Tik and Tok
At The Venue Victoria
Out with the old and in with the new! said a jubilant Tik. After so many years using the robot as their main feature, Tik & Tok have at last abandoned it and have started to explore around other areas of mime, movement and song. Behind them lay a couple of dismembered robots to emphasize their dislike for the now over exposed robotic scene.
I thought that Tik & Tok would be playing live (like I was) but the only thing live, apart from Tik & Tok, were the vocals and even some of them were taped! But you can't condemn Tik & Tok for using backing tapes. The stage was only just big enough for them to do their routines (like a very impressive Samurai warrior mock fight complete with ritual dress and swords) and if there had been drums, guitars and a couple of synths then the stage would have been far too congested for them to put on many of their routines. Having to use backing tapes doesn't mean you can't play your instruments live — it means for Tik & Tok, at least, the chance to explore and work on very visual routines, something which can't be accomplished if you need to play your instruments, at the same time. Believe me Tik and Tok can play their instruments, Tok's got his own 4-track home studio and uses Linn drums, Roland SH-101, Roland Juno 60 and various other synthesizers and guitars in the recording of their songs.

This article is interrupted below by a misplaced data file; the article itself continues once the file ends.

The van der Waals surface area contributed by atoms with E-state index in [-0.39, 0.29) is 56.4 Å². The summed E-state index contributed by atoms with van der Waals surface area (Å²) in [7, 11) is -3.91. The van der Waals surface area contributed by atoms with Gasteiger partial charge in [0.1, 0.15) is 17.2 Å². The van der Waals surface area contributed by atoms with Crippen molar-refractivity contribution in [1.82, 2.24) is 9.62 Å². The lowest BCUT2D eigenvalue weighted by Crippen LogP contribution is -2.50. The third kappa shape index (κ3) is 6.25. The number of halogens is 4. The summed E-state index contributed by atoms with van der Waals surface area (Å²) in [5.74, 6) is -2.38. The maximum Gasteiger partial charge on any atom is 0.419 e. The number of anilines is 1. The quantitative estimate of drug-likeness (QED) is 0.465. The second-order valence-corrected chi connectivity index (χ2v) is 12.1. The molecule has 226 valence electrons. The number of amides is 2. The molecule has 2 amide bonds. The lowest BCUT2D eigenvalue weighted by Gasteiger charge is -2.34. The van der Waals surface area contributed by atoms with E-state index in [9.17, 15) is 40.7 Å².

Tik & Tok went through six of their songs from 'Summer in the City' featuring Russell Bell playing saxophone to 'Screen me I'm Yours' which culminated with several girls throwing themselves on stage and Tik falling into the audience, they also performed 'Vile bodies', a song that has to be seen rather than just heard as it comes across better mainly due to the movement and expressions they do. A love song was also sung called 'Everything will change' and a collaboration with Gary Numan 'I know you know' was the last of their six songs.
Before Tik & Tok finally departed they did an encore of two songs one of which was an old 'Shock' song the group they were in entitled 'Angel face' which featured ex-Shocker Barbie on stage with them. After a few 'thank yous' Tik & Tok left the stage and showed that they were no longer just robots but fully fledged entertainers.